Abstract W P359: Stroke Symptom Identification: Using a Modified ROSIER SCALE at Emergency Room Triage
Background and Issues: Stroke patients can arrive to the emergency room via Emergency Medical Services (EMS) or ambulatory at triage. Processes are already in place to identify stroke patients in the field such as the Cincinnati Pre-hospital Stroke Scale used by the Emergency Management Services (EMS) and early notification to the hospital emergency room staff. Data showed that approximately 68% of stroke patients at this stroke center arrived by or were brought to the hospital by self, family, or coworkers and not by EMS. Our main goal was to improve the process for recognizing stroke symptoms for patients who do not arrive by EMS and minimize delays to activating the Stroke Code Team Page in the triage area.
Methods: The first step was to identify the barriers or delays that nurses had with initiating a stroke code alert. Stroke code activations were delayed because of uncertainty of who should call it and some nurses did not feel confident in their decision to activate the stroke code alert without consulting the emergency room physician. It was determined that the nurse would feel more empowered if there was more clarity to their roles and responsibilities during the assessment phase and there was an assessment tool available to guide them to the decision to activate the stroke team page. A modified version of the “Recognition of Stroke in the Emergency Room” (ROSIER) scale was implemented for the nurses to evaluate a patient that presents with stroke like symptoms. In addition to clarify their roles a workflow chart was deployed to show each team member their specific roles and responsibilities during this process.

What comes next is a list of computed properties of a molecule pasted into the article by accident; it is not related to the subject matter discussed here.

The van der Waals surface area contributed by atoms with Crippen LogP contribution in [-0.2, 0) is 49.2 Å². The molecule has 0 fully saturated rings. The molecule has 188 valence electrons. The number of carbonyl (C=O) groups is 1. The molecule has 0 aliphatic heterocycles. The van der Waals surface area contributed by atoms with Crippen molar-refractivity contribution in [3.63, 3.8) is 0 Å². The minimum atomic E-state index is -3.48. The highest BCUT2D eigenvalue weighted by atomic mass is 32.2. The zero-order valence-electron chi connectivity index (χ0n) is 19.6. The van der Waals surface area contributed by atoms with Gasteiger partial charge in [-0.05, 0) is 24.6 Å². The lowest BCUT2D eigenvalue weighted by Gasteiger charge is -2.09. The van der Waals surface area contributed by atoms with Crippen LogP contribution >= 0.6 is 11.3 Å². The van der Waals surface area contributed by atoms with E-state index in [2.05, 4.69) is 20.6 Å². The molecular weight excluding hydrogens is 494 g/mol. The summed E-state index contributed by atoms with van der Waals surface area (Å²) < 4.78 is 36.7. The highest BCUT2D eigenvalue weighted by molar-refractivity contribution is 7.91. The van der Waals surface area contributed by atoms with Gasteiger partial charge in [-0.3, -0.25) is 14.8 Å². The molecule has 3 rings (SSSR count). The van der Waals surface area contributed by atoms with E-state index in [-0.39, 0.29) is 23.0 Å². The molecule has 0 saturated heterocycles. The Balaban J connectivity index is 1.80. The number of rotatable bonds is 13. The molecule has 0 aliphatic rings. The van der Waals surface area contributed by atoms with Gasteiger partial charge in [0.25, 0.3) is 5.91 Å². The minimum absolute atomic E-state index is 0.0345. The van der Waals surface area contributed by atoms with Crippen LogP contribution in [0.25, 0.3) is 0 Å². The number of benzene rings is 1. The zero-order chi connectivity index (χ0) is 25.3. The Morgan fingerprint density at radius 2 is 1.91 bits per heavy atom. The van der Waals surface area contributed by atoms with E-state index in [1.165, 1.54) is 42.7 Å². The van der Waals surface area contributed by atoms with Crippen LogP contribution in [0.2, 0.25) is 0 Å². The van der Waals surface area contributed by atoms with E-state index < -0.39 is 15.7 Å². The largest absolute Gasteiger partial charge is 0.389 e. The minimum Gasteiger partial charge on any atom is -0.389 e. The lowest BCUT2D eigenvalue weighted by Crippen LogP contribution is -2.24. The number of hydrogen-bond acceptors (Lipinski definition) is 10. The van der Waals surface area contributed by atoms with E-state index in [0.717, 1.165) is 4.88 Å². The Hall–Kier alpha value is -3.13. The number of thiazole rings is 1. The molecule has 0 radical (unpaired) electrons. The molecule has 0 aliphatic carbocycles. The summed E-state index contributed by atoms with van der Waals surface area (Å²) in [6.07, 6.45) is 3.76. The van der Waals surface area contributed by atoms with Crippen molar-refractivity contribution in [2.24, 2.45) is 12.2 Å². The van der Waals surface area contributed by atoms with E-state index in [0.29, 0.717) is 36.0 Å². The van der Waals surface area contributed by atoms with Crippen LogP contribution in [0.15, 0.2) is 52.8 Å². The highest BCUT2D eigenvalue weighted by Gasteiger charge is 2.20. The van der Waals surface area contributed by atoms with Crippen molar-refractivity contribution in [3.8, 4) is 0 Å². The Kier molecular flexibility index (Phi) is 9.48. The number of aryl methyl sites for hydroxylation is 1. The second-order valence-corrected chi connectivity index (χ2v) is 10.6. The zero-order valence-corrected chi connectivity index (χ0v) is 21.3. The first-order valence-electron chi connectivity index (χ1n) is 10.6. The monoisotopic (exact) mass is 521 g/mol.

Results: Prior to the implementation of the ROSIER scale at triage the activation of stroke codes at triage were inconsistent. After education of the ED nurses and implementation of the ROSIER SCALE at triage there was a significant increase in the activations of stroke codes by ED nurses and a decrease in the time from triage to stroke team activation.
Conclusions: Using an assessment tool like the ROSIER Scale in addition to clarifying the roles and responsibilities of the team can reduce delays to identifying acute stroke symptoms in patients at a busy emergency room triage area and improve opportunities for timely interventions.
Author Disclosures: D. Bergman: None.
- © 2015 by American Heart Association, Inc.